Flows along rivers, through pipes and irrigation channels encounter resistance that is proportional to the roughness of bounding walls. Roughness can vary considerably from smooth steel, to concrete or sand, pebbles, and even large boulders. In traditional hydraulics the influence of roughness has been cataloged in the form of a roughness coefficient based on data obtained from a wide range of field and laboratory observations.
Roughness coefficients are typically defined in one of two ways: (1) Ch¾zy’s resistance coefficient, or (2) Manning’s n. To understand these terms we must first state the conditions under which they are defined. For this discussion, and much more information about flow resistance caused by roughness, the reader is referred to Open Channel Hydraulics by Ven Te Chow and published by McGraw-Hill, reissued 1988.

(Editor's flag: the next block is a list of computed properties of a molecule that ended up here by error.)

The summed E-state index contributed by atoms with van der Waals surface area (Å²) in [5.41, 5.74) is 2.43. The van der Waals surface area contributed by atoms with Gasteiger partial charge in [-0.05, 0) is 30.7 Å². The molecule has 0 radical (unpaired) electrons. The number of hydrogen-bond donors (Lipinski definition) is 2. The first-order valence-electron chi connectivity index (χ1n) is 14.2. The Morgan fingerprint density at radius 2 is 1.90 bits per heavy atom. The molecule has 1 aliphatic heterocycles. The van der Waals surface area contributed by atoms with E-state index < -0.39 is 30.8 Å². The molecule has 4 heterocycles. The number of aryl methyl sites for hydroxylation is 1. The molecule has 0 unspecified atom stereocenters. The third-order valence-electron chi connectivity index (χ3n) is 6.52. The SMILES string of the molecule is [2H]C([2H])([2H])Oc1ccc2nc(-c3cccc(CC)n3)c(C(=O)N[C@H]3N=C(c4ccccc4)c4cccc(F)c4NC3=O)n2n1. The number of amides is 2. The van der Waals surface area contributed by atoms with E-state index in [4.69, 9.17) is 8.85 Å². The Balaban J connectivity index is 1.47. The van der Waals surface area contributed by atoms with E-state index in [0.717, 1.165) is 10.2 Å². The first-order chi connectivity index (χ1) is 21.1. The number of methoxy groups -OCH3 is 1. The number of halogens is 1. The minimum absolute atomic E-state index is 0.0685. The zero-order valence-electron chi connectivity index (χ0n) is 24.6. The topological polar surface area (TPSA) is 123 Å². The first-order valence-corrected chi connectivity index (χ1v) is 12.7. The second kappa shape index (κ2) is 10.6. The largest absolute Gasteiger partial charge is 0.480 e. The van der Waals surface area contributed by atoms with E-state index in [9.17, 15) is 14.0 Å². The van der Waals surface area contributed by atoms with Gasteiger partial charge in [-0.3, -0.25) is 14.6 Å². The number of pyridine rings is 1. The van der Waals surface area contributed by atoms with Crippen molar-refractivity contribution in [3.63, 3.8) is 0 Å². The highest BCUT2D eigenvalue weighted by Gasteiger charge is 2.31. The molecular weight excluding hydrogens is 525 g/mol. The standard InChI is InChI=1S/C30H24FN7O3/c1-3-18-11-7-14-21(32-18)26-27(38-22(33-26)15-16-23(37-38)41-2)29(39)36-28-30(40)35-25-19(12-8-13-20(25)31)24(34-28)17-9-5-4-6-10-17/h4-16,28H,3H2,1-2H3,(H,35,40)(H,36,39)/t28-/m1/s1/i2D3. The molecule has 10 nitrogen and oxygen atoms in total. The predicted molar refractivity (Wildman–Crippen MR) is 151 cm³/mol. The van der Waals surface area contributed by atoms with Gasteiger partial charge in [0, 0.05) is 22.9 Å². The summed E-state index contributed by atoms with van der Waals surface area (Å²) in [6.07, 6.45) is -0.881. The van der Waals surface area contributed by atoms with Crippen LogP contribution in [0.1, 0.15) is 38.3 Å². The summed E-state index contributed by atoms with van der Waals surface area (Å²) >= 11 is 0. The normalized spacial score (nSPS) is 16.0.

Flow losses are defined in terms of a uniform flow state defined as steady flow with a fixed discharge and flow depth. In practice this usually means the flow in a channel of uniform cross section and having a constant slope such that the gravitational acceleration down the slope is balanced by frictional resistance at the boundaries of the channel.